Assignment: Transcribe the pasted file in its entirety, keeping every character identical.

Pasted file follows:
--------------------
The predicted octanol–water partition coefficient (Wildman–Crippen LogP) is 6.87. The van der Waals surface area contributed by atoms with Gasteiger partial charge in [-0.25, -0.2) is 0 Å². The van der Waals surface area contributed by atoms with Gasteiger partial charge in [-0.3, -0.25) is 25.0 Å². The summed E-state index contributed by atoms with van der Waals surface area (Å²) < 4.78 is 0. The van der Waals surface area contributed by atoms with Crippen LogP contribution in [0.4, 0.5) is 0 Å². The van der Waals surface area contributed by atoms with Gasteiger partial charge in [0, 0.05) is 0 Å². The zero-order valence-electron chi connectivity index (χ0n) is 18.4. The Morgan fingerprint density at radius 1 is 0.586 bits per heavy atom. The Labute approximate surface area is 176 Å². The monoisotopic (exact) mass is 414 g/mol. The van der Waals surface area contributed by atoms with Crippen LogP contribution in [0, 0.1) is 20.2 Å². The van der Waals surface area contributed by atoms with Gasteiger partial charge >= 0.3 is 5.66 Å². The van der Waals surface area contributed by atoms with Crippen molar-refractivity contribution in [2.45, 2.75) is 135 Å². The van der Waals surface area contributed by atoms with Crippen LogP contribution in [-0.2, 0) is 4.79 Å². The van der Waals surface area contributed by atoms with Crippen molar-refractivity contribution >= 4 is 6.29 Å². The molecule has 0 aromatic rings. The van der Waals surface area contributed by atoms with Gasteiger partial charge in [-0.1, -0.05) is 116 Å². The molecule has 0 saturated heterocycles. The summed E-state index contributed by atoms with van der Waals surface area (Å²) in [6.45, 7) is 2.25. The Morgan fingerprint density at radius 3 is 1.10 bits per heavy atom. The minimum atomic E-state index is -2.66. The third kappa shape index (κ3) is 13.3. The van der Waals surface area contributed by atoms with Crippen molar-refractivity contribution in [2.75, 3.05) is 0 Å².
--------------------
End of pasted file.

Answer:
The predicted octanol–water partition coefficient (Wildman–Crippen LogP) is 6.87. The van der Waals surface area contributed by atoms with Gasteiger partial charge in [-0.25, -0.2) is 0 Å². The van der Waals surface area contributed by atoms with Gasteiger partial charge in [-0.3, -0.25) is 25.0 Å². The summed E-state index contributed by atoms with van der Waals surface area (Å²) < 4.78 is 0. The van der Waals surface area contributed by atoms with Crippen LogP contribution in [0.4, 0.5) is 0 Å². The van der Waals surface area contributed by atoms with Gasteiger partial charge in [0, 0.05) is 0 Å². The zero-order valence-electron chi connectivity index (χ0n) is 18.4. The Morgan fingerprint density at radius 1 is 0.586 bits per heavy atom. The Labute approximate surface area is 176 Å². The monoisotopic (exact) mass is 414 g/mol. The van der Waals surface area contributed by atoms with Crippen LogP contribution in [0, 0.1) is 20.2 Å². The van der Waals surface area contributed by atoms with Gasteiger partial charge >= 0.3 is 5.66 Å². The van der Waals surface area contributed by atoms with Crippen molar-refractivity contribution in [2.45, 2.75) is 135 Å². The van der Waals surface area contributed by atoms with Crippen LogP contribution in [-0.2, 0) is 4.79 Å². The van der Waals surface area contributed by atoms with Crippen molar-refractivity contribution >= 4 is 6.29 Å². The molecule has 0 aromatic rings. The van der Waals surface area contributed by atoms with Gasteiger partial charge in [-0.1, -0.05) is 116 Å². The molecule has 0 saturated heterocycles. The summed E-state index contributed by atoms with van der Waals surface area (Å²) in [6.45, 7) is 2.25. The Morgan fingerprint density at radius 3 is 1.10 bits per heavy atom. The minimum atomic E-state index is -2.66. The third kappa shape index (κ3) is 13.3. The van der Waals surface area contributed by atoms with Crippen molar-refractivity contribution in [2.75, 3.05) is 0 Å².